Most Popular Winter Foods in Japan

Are you planning a trip to Japan this winter? I guess you might have already started thinking about the foods that you want to try along with experiencing lots of activities on your next visit to Japan. Here in this post, I have picked the ten most popular treats that the Japanese people prefer to eat in the winter.

As Japanese cuisine is rich and diverse, from hot pot dishes to seasonal fruits, you should taste its traditional and seasonal foods as much as you can. And to get a real taste of the country’s cuisine, you must do it.

Japan is one of the best winter holiday destinations globally, attracting millions of tourists, including adventure seekers and food lovers alike every year.

When you are in Japan, the best advice would be to taste the different kinds of foods served both at restaurants and the ones (street foods) that can be purchased from food stands.

Japanese cuisine is greatly influenced by local history, traditions, and seasonal ingredients. So don’t you think that you can enjoy and experience Japanese culture by eating the most popular winter foods?

Let’s look at the top 10 foods you can try while you are in Japan this winter.



Oden is one of the famous Japanese winter dishes to warm you up during the winter weather.

Cooked in a soy sauce-based broth, this delicious hot pot dish is a perfect treat to make your soul-satisfying when the weather gets chilly. Seeing people enjoying oden during winter in front of a yatai (food stands) is typical in Japan.

The dish consists of various ingredients such as tofu, fish cakes, konbu, shirataki, boiled egg, squid balls, daikon radish, konnyaku jelly, and so on.

Its flavor is unique and tasty! Even though often Oden is considered popular street food, it can also be found at convenience stores and oden restaurants throughout Japan.



Ramen is eaten all year round. Surprised knowing it?! There are many types of foods you can try in Japan, and eating ramen during winter is a great experience.

The northern part of Japan, including Hokkaido, is harsh during winter, and when you are in there for sightseeing, don’t forget to have a bowl of hot ramen. That definitely will keep you warm in chilly weather.

What is ramen? You can take a look at the picture above to get some idea. It’s a Japanese noodle soup dish, served in a fish or meat-based broth, flavored with miso or soy sauce, and topped with sweet corn, green onion, boiled egg, chashu, fresh ginger, menma, butter, Negi,  seaweed, bean sprouts, and mushrooms.

Hokkaido is known for its regional ramen. One of its kinds is called Sapporo ramen. It’s very appetizing as it’s topped with sweet corn, creamy butter, fresh vegetables, and seafood, including slices of pork.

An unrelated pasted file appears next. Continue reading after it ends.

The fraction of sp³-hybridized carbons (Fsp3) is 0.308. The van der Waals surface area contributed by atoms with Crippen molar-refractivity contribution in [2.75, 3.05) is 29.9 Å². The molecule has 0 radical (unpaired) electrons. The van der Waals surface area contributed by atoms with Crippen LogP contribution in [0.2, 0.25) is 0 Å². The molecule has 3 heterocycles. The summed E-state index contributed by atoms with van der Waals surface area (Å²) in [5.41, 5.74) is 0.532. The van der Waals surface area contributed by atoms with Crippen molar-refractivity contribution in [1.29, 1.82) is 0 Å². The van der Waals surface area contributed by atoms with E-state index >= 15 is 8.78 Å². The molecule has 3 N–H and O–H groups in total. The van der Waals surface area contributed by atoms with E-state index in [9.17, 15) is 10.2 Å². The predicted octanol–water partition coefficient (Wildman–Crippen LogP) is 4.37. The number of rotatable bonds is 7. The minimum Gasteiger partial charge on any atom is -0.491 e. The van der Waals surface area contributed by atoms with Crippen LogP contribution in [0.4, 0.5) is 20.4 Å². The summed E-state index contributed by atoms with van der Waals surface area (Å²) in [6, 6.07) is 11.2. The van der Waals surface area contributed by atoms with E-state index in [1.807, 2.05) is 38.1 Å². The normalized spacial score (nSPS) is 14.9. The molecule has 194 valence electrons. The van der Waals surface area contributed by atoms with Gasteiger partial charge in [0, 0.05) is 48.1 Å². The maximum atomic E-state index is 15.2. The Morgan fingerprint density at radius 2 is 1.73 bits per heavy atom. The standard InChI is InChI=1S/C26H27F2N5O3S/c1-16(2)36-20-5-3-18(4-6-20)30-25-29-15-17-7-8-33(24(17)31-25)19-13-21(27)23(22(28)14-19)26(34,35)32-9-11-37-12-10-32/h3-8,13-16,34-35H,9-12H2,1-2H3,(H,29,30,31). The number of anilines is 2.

If you are going to visit Sapporo this winter, try this! A bowl of delicious Sapporo ramen will not be satisfying. You will want to have some more! Sapporo, the capital of the Hokkaido region, is itself a great place to take a food tour for many foods.

Hot pot (nabemono)


It’s tough to choose one or two specific Nabemono dishes because it comes in many varieties! It’s a Japanese hotpot dish and is primarily eaten in autumn and winter.

Here, nabe refers to pot (clay pot), and mono means things. When you visit Japan in the winter, don’t leave the country without trying this special winter dish.

Eating nabe is always fun. This popular winter hotpot dish is usually cooked on a portable stove at the dining table. The clay pot is filled with plenty of fresh vegetables, noodles, meat (slices of pork or beef), seafood, tofu, and egg.

All these ingredients are cooked together in a miso or soy sauce-based broth. Nabe is either eaten with broth or with a dipping sauce or sometimes dipped into beaten raw eggs. Those who are vegetarian can also enjoy the dish if they don’t add the slices of meat and fish into the pot.



Yudofu, another kind of Japanese hot pot (nabe) dish, is very simple to make. Originated in Kyoto, Yudofu means hot tofu and is considered one of the sweet dishes in zen cuisine.

Traditionally Buddhist monks prepare and eat this vegan nabe at temples during the winter months. Please note most of the hot pot dishes in Japan are full of vegetables, meat, and fish, but Yudofu contains only tofu, though.

Making yudofu is very simple, warm-up tofu pieces in kombu flavored dashi broth and usually serve with tangy ponzu sauce or soy sauce for dipping.

You can also add green onion, chopped scallions, and shredded daikon as part of condiments. It tastes good, healthy, and perfect to warm you up in the harsh winter weather.



Eaten in the morning on New Year’s Day in Japan, this particular dish is what you will have to eat to bring good luck and hope for a good year.

Ozoni is a traditional Japanese soup filled with mochi and different ingredients. Please note mochi is the main ingredient of Ozoni, and it provides a lot of calories with free gluten and cholesterol!